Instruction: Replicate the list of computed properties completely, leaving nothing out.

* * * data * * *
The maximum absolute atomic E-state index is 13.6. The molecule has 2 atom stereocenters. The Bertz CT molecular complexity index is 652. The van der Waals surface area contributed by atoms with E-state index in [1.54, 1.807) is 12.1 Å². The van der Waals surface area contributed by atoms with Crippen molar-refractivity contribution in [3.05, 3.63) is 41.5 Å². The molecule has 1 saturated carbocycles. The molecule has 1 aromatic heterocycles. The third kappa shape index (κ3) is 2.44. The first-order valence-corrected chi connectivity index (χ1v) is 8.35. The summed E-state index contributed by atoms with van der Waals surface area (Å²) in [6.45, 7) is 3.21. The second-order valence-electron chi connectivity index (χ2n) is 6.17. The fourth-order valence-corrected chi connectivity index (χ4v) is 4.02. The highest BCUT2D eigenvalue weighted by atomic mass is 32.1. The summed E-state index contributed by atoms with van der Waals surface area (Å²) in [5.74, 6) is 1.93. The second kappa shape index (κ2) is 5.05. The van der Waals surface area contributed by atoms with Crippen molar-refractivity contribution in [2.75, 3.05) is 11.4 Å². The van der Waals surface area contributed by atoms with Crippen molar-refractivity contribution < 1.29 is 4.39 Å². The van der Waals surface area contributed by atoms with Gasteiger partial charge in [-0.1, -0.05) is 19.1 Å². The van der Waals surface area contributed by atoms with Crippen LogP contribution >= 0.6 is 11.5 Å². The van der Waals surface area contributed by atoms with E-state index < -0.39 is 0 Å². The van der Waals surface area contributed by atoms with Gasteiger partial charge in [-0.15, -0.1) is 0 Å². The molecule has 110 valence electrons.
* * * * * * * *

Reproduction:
The maximum absolute atomic E-state index is 13.6. The molecule has 2 atom stereocenters. The Bertz CT molecular complexity index is 652. The van der Waals surface area contributed by atoms with E-state index in [1.54, 1.807) is 12.1 Å². The van der Waals surface area contributed by atoms with Crippen molar-refractivity contribution in [3.05, 3.63) is 41.5 Å². The molecule has 1 saturated carbocycles. The molecule has 1 aromatic heterocycles. The third kappa shape index (κ3) is 2.44. The first-order valence-corrected chi connectivity index (χ1v) is 8.35. The summed E-state index contributed by atoms with van der Waals surface area (Å²) in [6.45, 7) is 3.21. The second-order valence-electron chi connectivity index (χ2n) is 6.17. The fourth-order valence-corrected chi connectivity index (χ4v) is 4.02. The highest BCUT2D eigenvalue weighted by atomic mass is 32.1. The summed E-state index contributed by atoms with van der Waals surface area (Å²) in [5.74, 6) is 1.93. The second kappa shape index (κ2) is 5.05. The van der Waals surface area contributed by atoms with Crippen molar-refractivity contribution in [2.75, 3.05) is 11.4 Å². The van der Waals surface area contributed by atoms with Crippen molar-refractivity contribution < 1.29 is 4.39 Å². The van der Waals surface area contributed by atoms with Gasteiger partial charge in [-0.1, -0.05) is 19.1 Å². The van der Waals surface area contributed by atoms with Crippen LogP contribution >= 0.6 is 11.5 Å². The van der Waals surface area contributed by atoms with E-state index < -0.39 is 0 Å². The van der Waals surface area contributed by atoms with Gasteiger partial charge in [-0.15, -0.1) is 0 Å². The molecule has 110 valence electrons.